5. L. Scott Brooksby, DDS, DICOI says:

    While there is a lot of talk about bacterial causes of periodontal disease, after 27 years of practice, I am more and more convinced that the surface of the tooth becomes contaminated in a way that the body begins to treat the tooth as a foreign body. If this is the case, and it may or may not be, then the removal of the tooth with later replacement by an implant should be as successful as implant placement for many other reasons.

    In my opinion, implants are reasonable replacements for teeth that need periodontal treatment, root canals or in many place crowns.

  6. Dr. Mehdi Jafari says:

    Studies have yielded inconsistent answers to the question of whether susceptibility to periodontitis affects implant treatment outcome. In one systematic review, from an initial list of 2,116 papers, 547 abstracts were examined, 49 full-text arti- cles were studied, and 2 were ?nally included in the review. One study of 346 implants in 97 partially-dentate patients iden- ti?ed de?nite periodontitis and non-periodontitis groups, each of 25 subjects with respectively 100 and 92 implants. The other study, of 112 implants in 53 patients, yielded respective groups of 8 and 45 patients. At 5 yrs in the ?rst study, 7 patients lost 8 implants in the periodontitis group, and 3 control patients lost 3 implants. In the second study, just one implant was lost, in the control group. These differences were not statistically signi?cant. The only sig- ni?cant differences were that more periodontitis patients had peri-implantitis and greater peri-implant bone loss.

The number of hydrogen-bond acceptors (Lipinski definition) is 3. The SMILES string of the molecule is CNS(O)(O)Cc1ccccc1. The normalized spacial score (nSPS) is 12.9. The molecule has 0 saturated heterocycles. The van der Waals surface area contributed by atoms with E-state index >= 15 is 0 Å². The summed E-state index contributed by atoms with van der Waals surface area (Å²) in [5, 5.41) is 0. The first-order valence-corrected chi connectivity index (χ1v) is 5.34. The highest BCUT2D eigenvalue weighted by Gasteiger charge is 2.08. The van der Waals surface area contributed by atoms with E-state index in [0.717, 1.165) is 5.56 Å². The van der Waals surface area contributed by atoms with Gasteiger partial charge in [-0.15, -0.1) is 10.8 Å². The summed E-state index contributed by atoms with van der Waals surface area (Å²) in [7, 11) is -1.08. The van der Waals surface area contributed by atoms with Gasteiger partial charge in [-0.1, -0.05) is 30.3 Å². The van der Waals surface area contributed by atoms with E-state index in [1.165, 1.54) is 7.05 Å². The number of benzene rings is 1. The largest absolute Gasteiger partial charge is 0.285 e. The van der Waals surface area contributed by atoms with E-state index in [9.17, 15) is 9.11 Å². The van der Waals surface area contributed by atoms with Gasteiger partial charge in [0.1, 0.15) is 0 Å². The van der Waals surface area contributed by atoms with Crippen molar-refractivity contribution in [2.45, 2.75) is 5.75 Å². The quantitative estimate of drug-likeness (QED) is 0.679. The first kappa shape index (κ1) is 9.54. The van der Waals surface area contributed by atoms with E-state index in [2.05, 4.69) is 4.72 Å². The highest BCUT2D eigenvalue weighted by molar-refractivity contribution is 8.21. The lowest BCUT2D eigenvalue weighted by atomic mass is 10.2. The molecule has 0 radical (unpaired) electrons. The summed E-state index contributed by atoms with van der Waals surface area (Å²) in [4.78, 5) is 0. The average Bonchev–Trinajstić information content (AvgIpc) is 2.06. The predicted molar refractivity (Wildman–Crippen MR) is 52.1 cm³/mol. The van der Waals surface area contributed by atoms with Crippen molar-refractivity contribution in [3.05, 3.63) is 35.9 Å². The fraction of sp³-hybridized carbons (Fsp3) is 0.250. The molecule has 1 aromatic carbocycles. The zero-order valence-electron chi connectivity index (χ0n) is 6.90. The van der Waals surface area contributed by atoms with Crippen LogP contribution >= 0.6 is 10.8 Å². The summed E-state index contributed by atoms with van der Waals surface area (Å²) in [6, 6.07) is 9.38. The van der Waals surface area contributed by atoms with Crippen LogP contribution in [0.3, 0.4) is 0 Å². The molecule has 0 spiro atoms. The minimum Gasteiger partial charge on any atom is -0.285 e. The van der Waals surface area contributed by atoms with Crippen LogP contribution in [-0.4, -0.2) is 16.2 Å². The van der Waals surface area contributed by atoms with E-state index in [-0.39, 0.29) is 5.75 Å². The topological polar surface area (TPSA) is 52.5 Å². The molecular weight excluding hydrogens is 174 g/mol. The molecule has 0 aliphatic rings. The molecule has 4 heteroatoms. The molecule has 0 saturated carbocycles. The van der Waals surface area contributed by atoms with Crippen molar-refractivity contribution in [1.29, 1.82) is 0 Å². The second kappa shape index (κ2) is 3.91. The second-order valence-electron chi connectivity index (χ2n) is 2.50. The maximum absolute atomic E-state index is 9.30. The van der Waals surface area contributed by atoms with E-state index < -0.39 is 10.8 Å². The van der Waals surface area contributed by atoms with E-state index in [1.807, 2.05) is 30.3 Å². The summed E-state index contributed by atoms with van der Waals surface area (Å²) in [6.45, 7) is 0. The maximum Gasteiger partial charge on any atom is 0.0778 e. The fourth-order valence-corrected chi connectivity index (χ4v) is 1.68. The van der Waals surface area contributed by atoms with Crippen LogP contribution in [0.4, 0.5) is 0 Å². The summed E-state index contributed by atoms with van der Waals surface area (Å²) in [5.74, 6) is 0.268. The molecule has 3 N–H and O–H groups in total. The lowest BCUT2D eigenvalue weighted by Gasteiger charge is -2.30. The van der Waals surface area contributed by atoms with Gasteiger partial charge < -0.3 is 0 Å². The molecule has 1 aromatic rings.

7. Mary says:

    In the past I was hospitalized for MRSA. This was three and a half years ago. I have had RA for several years. I have regular dental cleanings every three to four months, and am seriously considering three dental implants in an area where one tooth is suffering resorption and another has decay well below the gum line. These teeth need to be extracted. I was wondering if I face any special challenges with the implants given my medical history. I understand that if a staff infection flares up again it can compromise areas where there is metal in the body. At the time I had the staff I was on immune suppressant medication. I am no longer on anything that dampens the immune system now or since the hospitalization. Given this fact, what are my chances for safety w/ the implants? Thanks. Mary